If you want to become a licensed peace officer, TEEX has just the ticket. Every cadet in the past seven classes at TEEX has passed the state licensing exam on the first try.
In fact, the TEEX Basic Peace Officer Academy has scored more 100 percent passing rates than any other academy in the state. The TEEX academy is one of more than 100 police academies that are licensed by the Texas Commission on Law Enforcement Officers Standards and Education (TCLEOSE).
The current record started in the Spring 1999, when every cadet in the class passed the TCLEOSE exam. To date, about 145 TEEX academy graduates in a row have passed the state licensing exam.
During March, April and May 2001, 38 academies sent students to take the TCLEOSE exam and 12, including TEEX, had a 100 percent passing rate.
Cindi Anderson, program coordinator for the academy, says several factors have contributed to the academy’s remarkable record.
“We teach from the TCLEOSE curriculum,” said Anderson, who taught in the Austin Police Academy before joining TEEX. “In addition, the students take a 100-question test every Monday over the material covered the previous week.
“Another factor is the small class size. We try to keep our classes to about 20 students. We find doing the practicals are more difficult if you have more students than that.”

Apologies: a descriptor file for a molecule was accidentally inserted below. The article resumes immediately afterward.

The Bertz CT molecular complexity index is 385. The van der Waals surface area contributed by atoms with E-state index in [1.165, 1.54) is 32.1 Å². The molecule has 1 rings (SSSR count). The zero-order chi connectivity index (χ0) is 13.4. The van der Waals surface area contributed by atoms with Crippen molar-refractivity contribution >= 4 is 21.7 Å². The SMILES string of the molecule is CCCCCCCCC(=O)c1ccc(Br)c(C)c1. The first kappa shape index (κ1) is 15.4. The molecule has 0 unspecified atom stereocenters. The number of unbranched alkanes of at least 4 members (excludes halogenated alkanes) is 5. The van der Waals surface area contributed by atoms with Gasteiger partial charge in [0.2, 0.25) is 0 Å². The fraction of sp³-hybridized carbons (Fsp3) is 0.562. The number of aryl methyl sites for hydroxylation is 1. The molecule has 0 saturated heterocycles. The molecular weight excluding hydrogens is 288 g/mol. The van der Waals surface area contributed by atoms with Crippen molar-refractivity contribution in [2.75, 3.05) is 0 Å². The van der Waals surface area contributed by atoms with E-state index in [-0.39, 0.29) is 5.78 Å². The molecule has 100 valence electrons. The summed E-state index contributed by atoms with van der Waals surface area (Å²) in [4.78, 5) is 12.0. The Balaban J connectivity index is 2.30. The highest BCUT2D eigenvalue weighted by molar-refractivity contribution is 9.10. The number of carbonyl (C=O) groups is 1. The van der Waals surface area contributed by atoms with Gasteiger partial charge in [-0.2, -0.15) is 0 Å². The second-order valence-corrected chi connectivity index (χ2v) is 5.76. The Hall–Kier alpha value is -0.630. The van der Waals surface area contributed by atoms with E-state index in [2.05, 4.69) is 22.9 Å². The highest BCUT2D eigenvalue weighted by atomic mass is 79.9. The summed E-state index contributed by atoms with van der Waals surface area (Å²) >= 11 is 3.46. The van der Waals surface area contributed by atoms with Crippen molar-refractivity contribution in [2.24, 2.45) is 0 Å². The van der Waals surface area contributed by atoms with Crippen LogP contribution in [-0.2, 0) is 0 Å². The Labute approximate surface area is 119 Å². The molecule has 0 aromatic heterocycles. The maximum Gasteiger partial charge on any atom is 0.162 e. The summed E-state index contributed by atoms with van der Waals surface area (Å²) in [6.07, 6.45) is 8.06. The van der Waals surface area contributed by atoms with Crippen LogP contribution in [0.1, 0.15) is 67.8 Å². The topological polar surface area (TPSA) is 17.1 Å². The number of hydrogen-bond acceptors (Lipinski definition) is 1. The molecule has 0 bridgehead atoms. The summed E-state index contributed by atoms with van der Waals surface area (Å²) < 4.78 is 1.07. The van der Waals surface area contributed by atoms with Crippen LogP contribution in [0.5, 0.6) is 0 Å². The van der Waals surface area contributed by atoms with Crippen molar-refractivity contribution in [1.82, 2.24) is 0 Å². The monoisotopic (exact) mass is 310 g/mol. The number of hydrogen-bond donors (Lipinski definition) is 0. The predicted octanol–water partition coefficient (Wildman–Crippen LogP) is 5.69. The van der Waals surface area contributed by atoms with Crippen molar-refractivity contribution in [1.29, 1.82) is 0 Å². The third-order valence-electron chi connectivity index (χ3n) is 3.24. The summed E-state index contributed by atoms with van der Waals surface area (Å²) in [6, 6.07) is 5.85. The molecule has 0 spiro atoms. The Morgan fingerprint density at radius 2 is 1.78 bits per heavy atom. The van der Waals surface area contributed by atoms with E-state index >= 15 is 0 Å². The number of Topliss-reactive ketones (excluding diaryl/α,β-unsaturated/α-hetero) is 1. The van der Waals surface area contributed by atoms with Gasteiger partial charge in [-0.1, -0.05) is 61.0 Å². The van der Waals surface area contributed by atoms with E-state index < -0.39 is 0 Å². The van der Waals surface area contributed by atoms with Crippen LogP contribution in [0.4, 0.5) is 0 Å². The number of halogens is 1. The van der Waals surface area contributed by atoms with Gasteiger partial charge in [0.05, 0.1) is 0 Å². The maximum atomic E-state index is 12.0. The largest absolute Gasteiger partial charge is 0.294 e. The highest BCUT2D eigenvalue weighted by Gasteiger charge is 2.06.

In addition, the final exam is structured like the TCLEOSE exam, she added. “I have a proctor administer the exam, and the answers are put on a scantron.
But the real secret to the high success rate could be what happens after the final exam.
After the final exam is given on Friday, Anderson said, the class and instructors get together on Sunday and Monday for intensive review sessions, which can focus on portions of the curriculum the students had problems with on the final exam. On the following Tuesday, the students head out to Austin for the TCLEOSE exam.
Anderson, who serves on the TCLEOSE Testing Committee, said she is optimistic that the academy can hold on to its record, even though the TCLEOSE exam is becoming more difficult.
“The exam is changing this fall from 200 questions to 280 questions, and everything in the curriculum will be testable,” Anderson said. “We will likely have to change our test questions and our review strategy. The exam is going to be more challenging, but all of us, instructors and students, will just have to work a little harder.”